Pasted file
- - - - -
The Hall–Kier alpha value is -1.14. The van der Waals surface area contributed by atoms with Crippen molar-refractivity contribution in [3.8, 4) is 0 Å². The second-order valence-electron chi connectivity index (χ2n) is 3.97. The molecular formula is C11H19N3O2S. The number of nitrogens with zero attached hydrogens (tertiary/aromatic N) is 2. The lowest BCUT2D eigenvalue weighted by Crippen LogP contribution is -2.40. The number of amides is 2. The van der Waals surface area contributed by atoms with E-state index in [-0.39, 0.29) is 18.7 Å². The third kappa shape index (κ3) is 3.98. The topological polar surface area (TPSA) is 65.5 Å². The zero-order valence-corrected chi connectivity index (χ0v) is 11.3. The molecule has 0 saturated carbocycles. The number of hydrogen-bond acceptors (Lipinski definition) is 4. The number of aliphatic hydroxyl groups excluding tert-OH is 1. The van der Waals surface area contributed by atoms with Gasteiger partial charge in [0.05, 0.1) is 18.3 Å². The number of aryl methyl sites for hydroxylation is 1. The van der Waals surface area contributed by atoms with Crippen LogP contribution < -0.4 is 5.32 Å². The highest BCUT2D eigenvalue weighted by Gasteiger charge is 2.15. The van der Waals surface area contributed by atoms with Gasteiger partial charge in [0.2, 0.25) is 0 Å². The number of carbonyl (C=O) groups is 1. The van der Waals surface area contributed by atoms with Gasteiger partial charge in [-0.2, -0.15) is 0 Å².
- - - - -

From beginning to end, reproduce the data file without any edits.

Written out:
The Hall–Kier alpha value is -1.14. The van der Waals surface area contributed by atoms with Crippen molar-refractivity contribution in [3.8, 4) is 0 Å². The second-order valence-electron chi connectivity index (χ2n) is 3.97. The molecular formula is C11H19N3O2S. The number of nitrogens with zero attached hydrogens (tertiary/aromatic N) is 2. The lowest BCUT2D eigenvalue weighted by Crippen LogP contribution is -2.40. The number of amides is 2. The van der Waals surface area contributed by atoms with E-state index in [-0.39, 0.29) is 18.7 Å². The third kappa shape index (κ3) is 3.98. The topological polar surface area (TPSA) is 65.5 Å². The zero-order valence-corrected chi connectivity index (χ0v) is 11.3. The molecule has 0 saturated carbocycles. The number of hydrogen-bond acceptors (Lipinski definition) is 4. The number of aliphatic hydroxyl groups excluding tert-OH is 1. The van der Waals surface area contributed by atoms with Gasteiger partial charge in [0.05, 0.1) is 18.3 Å². The number of aryl methyl sites for hydroxylation is 1. The van der Waals surface area contributed by atoms with Crippen LogP contribution < -0.4 is 5.32 Å². The highest BCUT2D eigenvalue weighted by Gasteiger charge is 2.15. The van der Waals surface area contributed by atoms with Gasteiger partial charge in [0.2, 0.25) is 0 Å². The number of carbonyl (C=O) groups is 1. The van der Waals surface area contributed by atoms with Gasteiger partial charge in [-0.2, -0.15) is 0 Å².